World Day of Press Freedom - whose theme this year is the media of the XXI Century: New Frontiers - will be celebrated on May 3. The most significant events take place in Washington DC and New York (USA) but other celebrations, local or regional, will be held around the world.
On this occasion, Patricia M. Hawkins (photo), the Ambassador of the United States to Togo, said in the Tribune published below, that "as the world evolves, the definition of freedom of the press is changing, too. Citizen journalism and the use of social networks play a crucial role in the drama now unfolding in the Middle East and Africa." A reminder about the use of Facebook and Twitter in the revolutions in Tunisia and Egypt.
As the world changes, the definition of press freedom is changing, too.
By Ambassador Patricia M. Hawkins
From the rural villages of Tunisia to the streets of Benghazi, Abidjan as a global community, we are facing a transformative moment in our history. Around the world people are calling out for greater freedom, transparency, and self-determination, and the press, via the satellites of Al Jazeera, international TV channels, the Tweets of protestors and the work of courageous photojournalists, is on the frontline everywhere.
On May 3, World Press Freedom Day, we remember the cost individuals pay to provide our news, and pay tribute to the individuals who sometimes pay that price with their own freedom, and sometimes with their lives, to keep us well-informed and aware of the truth.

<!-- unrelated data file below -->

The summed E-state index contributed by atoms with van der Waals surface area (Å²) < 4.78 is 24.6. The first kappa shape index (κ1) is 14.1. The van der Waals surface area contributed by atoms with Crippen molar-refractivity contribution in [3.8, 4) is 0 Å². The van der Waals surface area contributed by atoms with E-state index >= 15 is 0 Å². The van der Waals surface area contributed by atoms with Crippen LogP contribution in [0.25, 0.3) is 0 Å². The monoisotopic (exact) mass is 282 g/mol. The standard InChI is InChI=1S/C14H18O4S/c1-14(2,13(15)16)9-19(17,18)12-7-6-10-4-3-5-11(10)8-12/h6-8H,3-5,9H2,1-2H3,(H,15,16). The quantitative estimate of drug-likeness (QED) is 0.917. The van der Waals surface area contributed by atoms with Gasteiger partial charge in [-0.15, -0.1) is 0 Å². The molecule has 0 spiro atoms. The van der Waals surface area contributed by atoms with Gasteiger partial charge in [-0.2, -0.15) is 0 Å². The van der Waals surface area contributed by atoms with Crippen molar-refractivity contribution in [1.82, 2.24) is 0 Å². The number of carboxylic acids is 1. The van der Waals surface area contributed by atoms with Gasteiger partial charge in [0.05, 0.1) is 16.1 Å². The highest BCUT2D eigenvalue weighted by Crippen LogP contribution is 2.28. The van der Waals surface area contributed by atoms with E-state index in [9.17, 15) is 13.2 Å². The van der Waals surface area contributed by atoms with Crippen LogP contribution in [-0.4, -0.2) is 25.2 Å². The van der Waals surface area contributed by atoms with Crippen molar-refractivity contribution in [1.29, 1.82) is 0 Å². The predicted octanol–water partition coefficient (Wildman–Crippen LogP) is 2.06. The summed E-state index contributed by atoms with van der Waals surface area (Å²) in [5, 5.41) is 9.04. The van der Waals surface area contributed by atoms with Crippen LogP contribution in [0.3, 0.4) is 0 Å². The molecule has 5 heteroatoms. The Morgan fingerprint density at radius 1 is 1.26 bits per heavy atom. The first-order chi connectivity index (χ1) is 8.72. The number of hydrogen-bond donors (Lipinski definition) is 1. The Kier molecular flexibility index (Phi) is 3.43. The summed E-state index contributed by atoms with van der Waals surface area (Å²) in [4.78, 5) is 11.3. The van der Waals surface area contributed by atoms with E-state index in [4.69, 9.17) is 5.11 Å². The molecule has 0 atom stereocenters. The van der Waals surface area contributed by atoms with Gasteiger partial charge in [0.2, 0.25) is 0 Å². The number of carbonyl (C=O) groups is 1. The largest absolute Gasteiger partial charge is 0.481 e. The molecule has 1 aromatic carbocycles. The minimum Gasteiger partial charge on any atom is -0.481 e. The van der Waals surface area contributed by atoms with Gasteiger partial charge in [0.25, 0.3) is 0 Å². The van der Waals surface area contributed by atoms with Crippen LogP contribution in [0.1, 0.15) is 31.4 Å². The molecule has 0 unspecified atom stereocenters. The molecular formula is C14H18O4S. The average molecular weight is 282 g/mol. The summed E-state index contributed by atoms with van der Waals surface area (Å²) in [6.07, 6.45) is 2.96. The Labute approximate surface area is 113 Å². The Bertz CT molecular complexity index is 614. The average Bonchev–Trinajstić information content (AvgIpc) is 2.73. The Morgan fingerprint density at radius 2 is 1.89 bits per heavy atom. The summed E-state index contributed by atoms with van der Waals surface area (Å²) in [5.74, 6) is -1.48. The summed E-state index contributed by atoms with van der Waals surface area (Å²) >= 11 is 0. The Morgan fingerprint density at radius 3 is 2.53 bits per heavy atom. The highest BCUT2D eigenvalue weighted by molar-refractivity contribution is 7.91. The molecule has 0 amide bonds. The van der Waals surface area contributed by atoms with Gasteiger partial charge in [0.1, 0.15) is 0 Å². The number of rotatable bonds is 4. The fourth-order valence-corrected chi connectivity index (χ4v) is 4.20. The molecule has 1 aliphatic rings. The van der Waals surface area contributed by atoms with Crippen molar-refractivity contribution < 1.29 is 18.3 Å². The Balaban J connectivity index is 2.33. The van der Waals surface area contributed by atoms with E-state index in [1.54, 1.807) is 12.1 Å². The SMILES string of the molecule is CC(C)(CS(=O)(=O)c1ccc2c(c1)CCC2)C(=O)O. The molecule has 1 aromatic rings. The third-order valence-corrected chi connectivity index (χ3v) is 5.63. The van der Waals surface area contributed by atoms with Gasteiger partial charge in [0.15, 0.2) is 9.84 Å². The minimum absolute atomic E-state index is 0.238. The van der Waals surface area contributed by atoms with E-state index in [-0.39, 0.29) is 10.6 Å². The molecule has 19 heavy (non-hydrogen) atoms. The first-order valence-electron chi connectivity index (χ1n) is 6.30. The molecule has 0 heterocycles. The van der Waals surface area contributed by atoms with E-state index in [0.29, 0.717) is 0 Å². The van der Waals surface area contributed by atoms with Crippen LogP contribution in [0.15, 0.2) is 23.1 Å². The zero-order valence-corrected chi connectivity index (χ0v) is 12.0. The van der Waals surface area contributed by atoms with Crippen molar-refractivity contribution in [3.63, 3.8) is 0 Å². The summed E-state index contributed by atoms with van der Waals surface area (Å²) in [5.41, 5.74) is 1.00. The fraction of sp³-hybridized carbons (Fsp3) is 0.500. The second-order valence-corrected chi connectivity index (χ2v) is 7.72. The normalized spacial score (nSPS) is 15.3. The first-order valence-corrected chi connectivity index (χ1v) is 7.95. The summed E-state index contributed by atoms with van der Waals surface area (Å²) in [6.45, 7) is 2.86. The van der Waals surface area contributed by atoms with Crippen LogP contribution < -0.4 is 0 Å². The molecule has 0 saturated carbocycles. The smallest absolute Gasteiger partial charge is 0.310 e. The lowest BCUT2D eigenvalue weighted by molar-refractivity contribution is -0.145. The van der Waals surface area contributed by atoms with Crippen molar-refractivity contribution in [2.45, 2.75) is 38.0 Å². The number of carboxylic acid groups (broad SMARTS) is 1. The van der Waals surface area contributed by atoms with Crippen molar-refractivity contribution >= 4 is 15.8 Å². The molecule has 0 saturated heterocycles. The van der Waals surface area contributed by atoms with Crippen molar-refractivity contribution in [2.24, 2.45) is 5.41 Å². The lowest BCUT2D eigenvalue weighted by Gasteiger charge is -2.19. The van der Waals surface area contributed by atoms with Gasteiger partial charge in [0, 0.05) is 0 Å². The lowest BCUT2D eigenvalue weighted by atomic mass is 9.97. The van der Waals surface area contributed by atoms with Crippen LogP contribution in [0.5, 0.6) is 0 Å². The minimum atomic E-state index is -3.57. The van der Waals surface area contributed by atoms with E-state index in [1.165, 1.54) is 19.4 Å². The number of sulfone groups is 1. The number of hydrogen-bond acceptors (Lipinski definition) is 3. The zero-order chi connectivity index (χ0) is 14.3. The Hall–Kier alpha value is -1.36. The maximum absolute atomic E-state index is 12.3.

World Press Freedom Day, observed annually across the world, was established by the United Nations to celebrate the principle of press freedom and commemorate those who died in trying to exercise them. For these reasons, the United States has partnered this year with the United Nations Educational, Scientific, and Cultural Organization (UNESCO) to hold the official global commemoration of World Press Freedom Day for the first time.
This year’s theme could not be more prescient: “21st Century Media: New Frontiers, New Barriers.” The establishment and fostering of an independent, pluralistic, and free press is essential to the development of civil societies and democracies across the globe.
As the world changes, the definition of press freedom is changing, too. Citizen journalists and social media users are playing a leading role in the drama unfolding today in countries in the Middle East and Africa. In many countries in the region - including Tunisia, Egypt, Libya, Yemen, and Syria - the internet is serving as a catalyst for journalists, activists, and citizens alike to connect with each other and share their stories and calls for change with the world.
In this new public space, crowded with news and chatter, journalists play an essential role in searching for truth, analyzing trends, maintaining credibility, and providing reports to serve the public good. Undoubtedly, the arrival of the digital age – the evolution of the Internet, the emergence of new forms of media and the rise of online social networks – has sparked new debate about what it means to be a journalist, what role bloggers play, and what the effect of a blurring of lines between citizen journalists and professionals will be on the media of today and tomorrow.